The East London Mosque in Whitechapel, England.
Islam is Britain's fastest growing religion by a long shot. According to one survey, the number of converts to the faith in the country jumped from 60,000 to 100,000 between 2001 and 2011—nearly two-thirds of them were women and 56 percent of them were white.
Media outlets have awarded the conversion phenomenon a generous amount of column inches over the past few years, because Western people converting to a religion that's been demonized in the West for decades is clearly an interestng story, especially when the phenomenon includes many prison inmates apparently converting because they believe they'll end up receiving better food and treatment during their incarceration.
Less acknowledged, however, are the number of Muslims who have decided to leave Islam. This is partly because it's difficult to derive data that specific from census reports, but also because—as former Muslim Shahid Abbas* tells me over Skype—"Many young people won't define themselves as agnostic or atheist, usually out of fear they’re doing something morally wrong." Shahid told me that from his own experience he'd estimate that "around 20 to 30 percent" of UK-based Muslims have atheistic or agnostic tendencies.
Shahid, a 19-year-old economics student, is one of them. Born into a devout Muslim family—his father is referred to as "Hajji" (one who has made a pilgrimage to Mecca) and his mum works as a Qu’ran teacher in an Islamic school—he told me that he forced himself to suppress his doubts about the religion when they arose in his early teens, even choosing to spend all of his free time studying Islamic texts in an effort to bind himself to the faith. "Growing up in that kind of environment put a lot of pressure on me," he said, "especially as I was always reminded of my family’s reputation. My dad was even encouraging me to become an Imam."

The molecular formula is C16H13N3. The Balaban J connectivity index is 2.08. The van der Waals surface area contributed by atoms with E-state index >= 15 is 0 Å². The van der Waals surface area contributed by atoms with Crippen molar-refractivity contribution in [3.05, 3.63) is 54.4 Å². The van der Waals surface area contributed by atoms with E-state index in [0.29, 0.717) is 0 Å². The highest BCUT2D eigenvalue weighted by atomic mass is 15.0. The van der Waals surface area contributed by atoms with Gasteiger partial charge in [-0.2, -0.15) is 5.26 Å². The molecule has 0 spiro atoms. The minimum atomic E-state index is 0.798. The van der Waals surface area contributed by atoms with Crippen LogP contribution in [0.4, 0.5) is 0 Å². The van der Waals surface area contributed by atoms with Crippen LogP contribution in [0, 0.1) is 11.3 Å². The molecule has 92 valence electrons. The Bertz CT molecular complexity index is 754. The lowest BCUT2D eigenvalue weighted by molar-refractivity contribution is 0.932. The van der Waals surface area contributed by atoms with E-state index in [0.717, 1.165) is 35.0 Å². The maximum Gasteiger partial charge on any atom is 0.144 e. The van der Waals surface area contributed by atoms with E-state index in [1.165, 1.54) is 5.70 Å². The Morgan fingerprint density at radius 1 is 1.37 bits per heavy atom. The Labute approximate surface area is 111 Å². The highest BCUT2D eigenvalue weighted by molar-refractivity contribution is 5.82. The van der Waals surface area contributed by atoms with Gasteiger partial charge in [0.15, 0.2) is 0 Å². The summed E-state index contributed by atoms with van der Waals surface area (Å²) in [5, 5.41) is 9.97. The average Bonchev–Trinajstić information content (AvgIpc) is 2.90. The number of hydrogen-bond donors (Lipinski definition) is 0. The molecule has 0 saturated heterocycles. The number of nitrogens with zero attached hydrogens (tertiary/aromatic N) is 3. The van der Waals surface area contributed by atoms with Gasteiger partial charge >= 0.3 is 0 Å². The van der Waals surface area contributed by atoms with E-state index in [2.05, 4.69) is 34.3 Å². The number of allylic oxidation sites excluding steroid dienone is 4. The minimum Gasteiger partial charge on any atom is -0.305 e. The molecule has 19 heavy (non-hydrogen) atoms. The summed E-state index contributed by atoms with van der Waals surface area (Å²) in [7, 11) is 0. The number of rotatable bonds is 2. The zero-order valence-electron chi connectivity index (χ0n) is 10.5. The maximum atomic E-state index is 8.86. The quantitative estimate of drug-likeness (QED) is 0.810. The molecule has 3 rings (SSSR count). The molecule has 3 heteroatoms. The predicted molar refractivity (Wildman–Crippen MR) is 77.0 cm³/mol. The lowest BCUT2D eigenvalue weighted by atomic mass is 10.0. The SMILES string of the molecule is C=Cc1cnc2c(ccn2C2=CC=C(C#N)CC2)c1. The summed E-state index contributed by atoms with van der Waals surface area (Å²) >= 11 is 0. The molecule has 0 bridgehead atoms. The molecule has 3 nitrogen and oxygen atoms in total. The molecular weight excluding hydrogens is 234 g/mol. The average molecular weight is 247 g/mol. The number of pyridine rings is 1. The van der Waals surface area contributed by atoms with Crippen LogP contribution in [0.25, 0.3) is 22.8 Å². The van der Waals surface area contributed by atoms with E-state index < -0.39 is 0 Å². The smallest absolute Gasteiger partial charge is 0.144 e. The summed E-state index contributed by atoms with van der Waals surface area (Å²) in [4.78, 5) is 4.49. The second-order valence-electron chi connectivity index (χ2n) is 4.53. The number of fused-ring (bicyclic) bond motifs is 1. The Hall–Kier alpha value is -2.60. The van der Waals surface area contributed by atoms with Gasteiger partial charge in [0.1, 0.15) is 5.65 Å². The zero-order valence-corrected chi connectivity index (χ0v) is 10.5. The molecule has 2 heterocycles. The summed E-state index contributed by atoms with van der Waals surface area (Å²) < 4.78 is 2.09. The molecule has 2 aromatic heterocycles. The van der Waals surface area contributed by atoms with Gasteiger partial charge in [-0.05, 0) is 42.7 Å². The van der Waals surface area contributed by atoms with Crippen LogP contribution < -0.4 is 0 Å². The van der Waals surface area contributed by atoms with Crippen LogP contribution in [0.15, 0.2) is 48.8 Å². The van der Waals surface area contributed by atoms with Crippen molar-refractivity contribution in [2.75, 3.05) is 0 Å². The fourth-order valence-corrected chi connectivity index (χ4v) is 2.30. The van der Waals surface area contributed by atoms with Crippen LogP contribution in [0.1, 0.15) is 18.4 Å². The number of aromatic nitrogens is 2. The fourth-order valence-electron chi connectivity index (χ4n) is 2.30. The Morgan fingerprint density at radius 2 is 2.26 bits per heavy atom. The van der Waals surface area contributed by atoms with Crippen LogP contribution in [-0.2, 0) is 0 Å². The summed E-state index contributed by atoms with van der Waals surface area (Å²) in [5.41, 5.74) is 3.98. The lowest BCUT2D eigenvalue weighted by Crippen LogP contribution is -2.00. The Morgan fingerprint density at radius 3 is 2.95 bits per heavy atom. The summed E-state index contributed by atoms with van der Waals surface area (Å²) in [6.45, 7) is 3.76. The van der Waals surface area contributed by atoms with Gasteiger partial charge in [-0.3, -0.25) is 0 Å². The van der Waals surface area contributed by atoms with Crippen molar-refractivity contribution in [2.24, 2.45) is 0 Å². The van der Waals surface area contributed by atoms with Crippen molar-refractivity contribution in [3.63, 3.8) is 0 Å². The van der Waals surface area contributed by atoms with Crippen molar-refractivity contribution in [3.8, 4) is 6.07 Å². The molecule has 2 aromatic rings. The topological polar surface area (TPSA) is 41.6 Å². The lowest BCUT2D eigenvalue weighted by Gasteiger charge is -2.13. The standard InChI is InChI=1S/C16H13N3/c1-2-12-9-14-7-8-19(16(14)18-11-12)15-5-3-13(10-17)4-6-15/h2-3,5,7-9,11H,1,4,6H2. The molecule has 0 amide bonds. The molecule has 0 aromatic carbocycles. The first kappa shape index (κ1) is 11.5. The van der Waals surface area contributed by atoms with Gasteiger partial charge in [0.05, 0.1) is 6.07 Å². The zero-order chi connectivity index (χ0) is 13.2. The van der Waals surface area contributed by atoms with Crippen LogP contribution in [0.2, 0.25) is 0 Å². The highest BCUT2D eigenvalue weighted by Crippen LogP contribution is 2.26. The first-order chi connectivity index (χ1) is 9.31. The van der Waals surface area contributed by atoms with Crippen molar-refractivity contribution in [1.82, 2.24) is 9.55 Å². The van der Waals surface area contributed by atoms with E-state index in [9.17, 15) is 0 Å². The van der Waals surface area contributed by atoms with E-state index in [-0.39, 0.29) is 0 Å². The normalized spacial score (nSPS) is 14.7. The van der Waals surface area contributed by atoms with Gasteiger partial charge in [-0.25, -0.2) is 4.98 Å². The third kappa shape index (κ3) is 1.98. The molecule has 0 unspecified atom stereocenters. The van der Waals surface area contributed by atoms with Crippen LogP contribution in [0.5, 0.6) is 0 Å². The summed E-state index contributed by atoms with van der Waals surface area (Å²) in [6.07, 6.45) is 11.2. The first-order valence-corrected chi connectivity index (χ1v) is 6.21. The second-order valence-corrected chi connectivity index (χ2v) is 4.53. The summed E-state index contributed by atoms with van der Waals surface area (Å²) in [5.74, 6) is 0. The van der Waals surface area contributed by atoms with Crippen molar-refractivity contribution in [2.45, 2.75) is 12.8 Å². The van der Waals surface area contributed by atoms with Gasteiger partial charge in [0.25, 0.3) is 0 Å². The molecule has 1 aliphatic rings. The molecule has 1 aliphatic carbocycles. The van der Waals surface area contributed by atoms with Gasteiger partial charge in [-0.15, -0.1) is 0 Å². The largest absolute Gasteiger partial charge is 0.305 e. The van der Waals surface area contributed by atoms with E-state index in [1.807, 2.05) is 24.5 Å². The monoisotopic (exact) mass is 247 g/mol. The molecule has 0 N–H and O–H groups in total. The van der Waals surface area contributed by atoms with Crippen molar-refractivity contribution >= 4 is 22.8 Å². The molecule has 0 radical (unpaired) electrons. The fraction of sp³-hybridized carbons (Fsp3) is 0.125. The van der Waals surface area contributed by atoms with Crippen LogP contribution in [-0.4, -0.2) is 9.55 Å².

Shahid lost his belief in Islam when he took a philosophy course in college. "After studying a lot of continental thinkers, as well as more contemporary work about scientific rationalism, there came a point when I realized how flawed Islamic justifications were," he said. "I tried to talk about these concerns with the Islamic society, and even the local Imam. But both were very dismissive—they said that the Shaitan [devil] was trying to manipulate me."
Maryam Namazie of the Council of Ex-Muslims in Britain.
That lack of dialogue forced Shahid to find other ways to fill the spiritual void left in his life, namely his university's humanist society, in which he now plays an active role. However, despite his hobby as a secularist debater, he still hasn't told his family he's left the faith for fear that they'll "disown [him] or worse." That's a story that is "all too common among the UK's ex-Muslims," according to Iranian-born journalist and human rights activist Maryam Namazie.